The LG G4 made its official debut this week, and the company is clearly looking to drag some attention away from the Samsung Galaxy S6.
If the handset's design is anything to go by, it might just manage to do that. The smartphone has a real leather rear (and a plastic version for those not too keen on the idea of cow skin).
The G4 also matches the Galaxy S6 when it comes to display quality with a 5.5in QHD screen, although it falls short in the processor department with a hexa-core Snapdragon 808 chip.
The LG G4 will be made available with a durable leather rear, and LG confirmed on Monday that this will be the real deal.
The Galaxy Note 4-like model, which won't be to everybody's taste, feels impressively luxurious in the hand. It's easy to grip yet soft to touch, and feels like it could withstand a few scrapes.
The LG G4 will also be made available in three 'ceramic' versions, which we later found out are five percent ceramic and 95 percent plastic. The diamond pattern on the rear gives the model a unique (and deceivingly high-end) look, but this version doesn't feel quite so premium or as sturdy.
LG has yet to reveal pricing details, although retailer Unlocked Mobiles claims the plastic model will be £30 cheaper than its leather-clad sibling.
The LG G4 measures 9.9mm thick, 1mm thicker than last year's LG G3. It does feel fairly large in the hand, but it doesn't feel quite as awkward to hold as the Nexus 6, for example. This is largely thanks to its "natural arc", which means that the handset is slightly curved so that it sits more neatly in the palm of the hand.
Much like the LG G3, the G4 comes with its physical keys stuck to the rear, which we found quite difficult to reach given the large size of the handset.
The LG G4 features the same screen as its predecessor, a 5.5in 2560x1440 QHD offering with a pixel density of 538ppi. However, LG said that it's the first to use a Quantum IPS display, which should provide better colour accuracy and outdoor visibility.
LG's claims rang true during our hands-on time with the handset. The G4's display made the one on our iPhone 6, for example, look somewhat lacking by comparison, offering punchier colours, impressive contrast levels and excellent viewing angles.
The display also proved much easier to read in bright sunlight, which can't be said for the Galaxy S6.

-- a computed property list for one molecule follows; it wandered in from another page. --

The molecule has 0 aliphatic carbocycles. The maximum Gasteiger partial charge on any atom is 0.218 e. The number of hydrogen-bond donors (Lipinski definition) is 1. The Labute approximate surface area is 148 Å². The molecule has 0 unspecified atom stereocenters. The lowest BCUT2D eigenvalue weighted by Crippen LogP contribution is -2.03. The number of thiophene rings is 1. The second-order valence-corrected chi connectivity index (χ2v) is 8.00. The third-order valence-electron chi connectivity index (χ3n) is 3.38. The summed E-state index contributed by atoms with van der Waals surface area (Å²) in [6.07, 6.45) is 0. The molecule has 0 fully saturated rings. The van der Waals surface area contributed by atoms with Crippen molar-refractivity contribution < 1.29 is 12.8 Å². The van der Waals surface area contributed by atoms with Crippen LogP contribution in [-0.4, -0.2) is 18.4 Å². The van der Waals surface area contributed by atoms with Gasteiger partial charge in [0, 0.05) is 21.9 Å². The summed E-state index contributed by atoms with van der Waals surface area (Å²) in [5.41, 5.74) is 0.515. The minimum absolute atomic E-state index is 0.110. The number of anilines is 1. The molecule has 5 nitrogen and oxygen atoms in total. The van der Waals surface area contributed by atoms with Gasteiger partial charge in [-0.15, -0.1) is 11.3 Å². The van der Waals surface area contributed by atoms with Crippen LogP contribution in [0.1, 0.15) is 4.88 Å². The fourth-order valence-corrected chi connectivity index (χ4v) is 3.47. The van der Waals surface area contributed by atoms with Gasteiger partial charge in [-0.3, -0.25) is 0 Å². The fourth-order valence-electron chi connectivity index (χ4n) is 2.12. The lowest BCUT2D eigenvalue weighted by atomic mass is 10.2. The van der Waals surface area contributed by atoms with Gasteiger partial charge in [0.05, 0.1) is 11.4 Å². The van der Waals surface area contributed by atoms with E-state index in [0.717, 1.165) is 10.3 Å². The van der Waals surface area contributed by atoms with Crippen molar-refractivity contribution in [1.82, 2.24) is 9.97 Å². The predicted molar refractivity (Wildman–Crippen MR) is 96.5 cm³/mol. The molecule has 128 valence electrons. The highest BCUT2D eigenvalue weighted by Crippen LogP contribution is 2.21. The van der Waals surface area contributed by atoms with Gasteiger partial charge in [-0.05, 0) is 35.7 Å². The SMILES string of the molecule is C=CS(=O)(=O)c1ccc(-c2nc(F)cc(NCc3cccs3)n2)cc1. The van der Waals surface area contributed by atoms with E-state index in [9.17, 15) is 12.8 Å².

Just as speculation had suggested ahead of its unveiling, the LG G4 doesn't pack Qualcomm's highest-spec Snapdragon 810 processor, and instead opts for the hexa-core Snapdragon 808 chip.
This is backed by 3GB RAM, and equips the handset with support for LTE-A 4G speeds of up to 450Mbps.
The use of a Snapdragon 808 chip might disappoint some, but we noticed no problems with performance during our time with the LG G4. It felt just as nippy as the likes of the Galaxy S6 and HTC One M9, and we struggled to slow it down no matter how much we threw at it.
LG claims that the Snapdragon 808 chip should make for better power efficiency too, and the 3,000mAh battery is quoted as offering 14 hours of talk time. We've yet to put this fully to the test, but will do so in our full review.
LG's UX 4.0 interface debuts on the LG G4, which sits on top of the smartphone's Android 5.1 Lollipop software. The firm claims to have made things simpler with its latest custom skin. It's largely similar to the UI on the LG G3, but does feel a little more stripped back and minimalistic.
Despite the handset's more basic UI, LG has stuffed the G4 full of additional features, such as Smart Notice and Smart Stay, both found on last year's model.
There are a few new additions, though. A Gallery app, for example, looks eerily similar to the Photos app that debuted in iOS 8, and a feature called Event Pocket allows you to to drag and drop items like photos into the calendar.
New photography tools have also been added in LG UX 4.0, including a set of manual camera settings. There's also a feature called Quick Shot that means you can double tap the volume down button twice to take a photo, even when the screen is switched off. Again, given the placement of the button, we found this quite tricky to do one handed.
LG has also mentioned its collaborative efforts with Google, which has seen a number of the search company's apps pre-loaded on the LG G4, along with the added bonus of 100GB Google Drive storage for two years.
LG claims that the G4's camera credentials make it the most advanced smartphone camera available.
The LG G4 packs a 16MP f/1.8 camera with laser autofocus, Optical Image Stabilisation and a 40 percent larger sensor than that found on the LG G3. There's also a 'colour spectrum sensor', which the firm claims will make images look more natural and balanced.
These are some pretty big claims from LG and we've yet to put the camera fully through its paces. On first impressions, however, it's extremely impressive, snapping images quicker than rival devices, and offering images full of colour and detail.
The LG G4 is also capable of shooting in JPEG and RAW, and LG claims that the handset could replace a dedicated camera.
If any Android smartphone has what it takes to give the Galaxy S6 a run for its money, it's the LG G4.
We'll reserve judgement until we give it the full review treatment, but the high-quality screen and impressive camera should have Samsung worried.
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